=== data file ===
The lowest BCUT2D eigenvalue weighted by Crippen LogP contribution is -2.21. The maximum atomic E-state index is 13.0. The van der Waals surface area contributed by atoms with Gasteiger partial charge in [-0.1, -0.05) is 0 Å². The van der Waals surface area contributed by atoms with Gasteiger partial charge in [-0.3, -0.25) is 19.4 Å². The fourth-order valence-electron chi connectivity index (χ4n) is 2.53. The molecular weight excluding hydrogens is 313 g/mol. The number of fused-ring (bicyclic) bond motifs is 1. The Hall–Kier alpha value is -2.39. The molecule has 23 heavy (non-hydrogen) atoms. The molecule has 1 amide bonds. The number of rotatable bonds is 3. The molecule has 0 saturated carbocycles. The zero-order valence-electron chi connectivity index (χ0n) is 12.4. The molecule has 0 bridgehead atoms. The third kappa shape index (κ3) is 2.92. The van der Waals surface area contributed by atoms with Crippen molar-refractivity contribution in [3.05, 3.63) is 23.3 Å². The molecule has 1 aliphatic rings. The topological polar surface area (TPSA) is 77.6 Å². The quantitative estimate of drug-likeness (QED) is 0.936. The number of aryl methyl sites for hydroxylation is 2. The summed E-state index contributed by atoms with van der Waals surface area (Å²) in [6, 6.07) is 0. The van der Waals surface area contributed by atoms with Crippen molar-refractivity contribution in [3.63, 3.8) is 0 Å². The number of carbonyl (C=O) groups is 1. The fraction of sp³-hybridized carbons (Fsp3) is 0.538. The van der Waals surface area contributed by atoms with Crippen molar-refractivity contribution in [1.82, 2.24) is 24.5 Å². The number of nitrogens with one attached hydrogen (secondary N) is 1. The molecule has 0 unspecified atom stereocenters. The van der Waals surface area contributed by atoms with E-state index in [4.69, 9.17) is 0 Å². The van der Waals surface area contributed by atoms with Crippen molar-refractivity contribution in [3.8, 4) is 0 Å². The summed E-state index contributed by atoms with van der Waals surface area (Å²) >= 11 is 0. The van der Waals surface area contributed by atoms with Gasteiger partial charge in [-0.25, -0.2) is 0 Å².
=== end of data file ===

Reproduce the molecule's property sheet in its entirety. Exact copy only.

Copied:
The lowest BCUT2D eigenvalue weighted by Crippen LogP contribution is -2.21. The maximum atomic E-state index is 13.0. The van der Waals surface area contributed by atoms with Gasteiger partial charge in [-0.1, -0.05) is 0 Å². The van der Waals surface area contributed by atoms with Gasteiger partial charge in [-0.3, -0.25) is 19.4 Å². The fourth-order valence-electron chi connectivity index (χ4n) is 2.53. The molecular weight excluding hydrogens is 313 g/mol. The number of fused-ring (bicyclic) bond motifs is 1. The Hall–Kier alpha value is -2.39. The molecule has 23 heavy (non-hydrogen) atoms. The molecule has 1 amide bonds. The number of rotatable bonds is 3. The molecule has 0 saturated carbocycles. The zero-order valence-electron chi connectivity index (χ0n) is 12.4. The molecule has 0 bridgehead atoms. The third kappa shape index (κ3) is 2.92. The van der Waals surface area contributed by atoms with Crippen molar-refractivity contribution in [3.05, 3.63) is 23.3 Å². The molecule has 1 aliphatic rings. The topological polar surface area (TPSA) is 77.6 Å². The quantitative estimate of drug-likeness (QED) is 0.936. The number of aryl methyl sites for hydroxylation is 2. The summed E-state index contributed by atoms with van der Waals surface area (Å²) in [6, 6.07) is 0. The van der Waals surface area contributed by atoms with Crippen molar-refractivity contribution in [3.63, 3.8) is 0 Å². The number of carbonyl (C=O) groups is 1. The fraction of sp³-hybridized carbons (Fsp3) is 0.538. The van der Waals surface area contributed by atoms with Crippen molar-refractivity contribution in [1.82, 2.24) is 24.5 Å². The number of nitrogens with one attached hydrogen (secondary N) is 1. The molecule has 0 unspecified atom stereocenters. The van der Waals surface area contributed by atoms with E-state index in [4.69, 9.17) is 0 Å². The van der Waals surface area contributed by atoms with Crippen molar-refractivity contribution in [3.8, 4) is 0 Å². The summed E-state index contributed by atoms with van der Waals surface area (Å²) >= 11 is 0. The van der Waals surface area contributed by atoms with Gasteiger partial charge in [-0.25, -0.2) is 0 Å².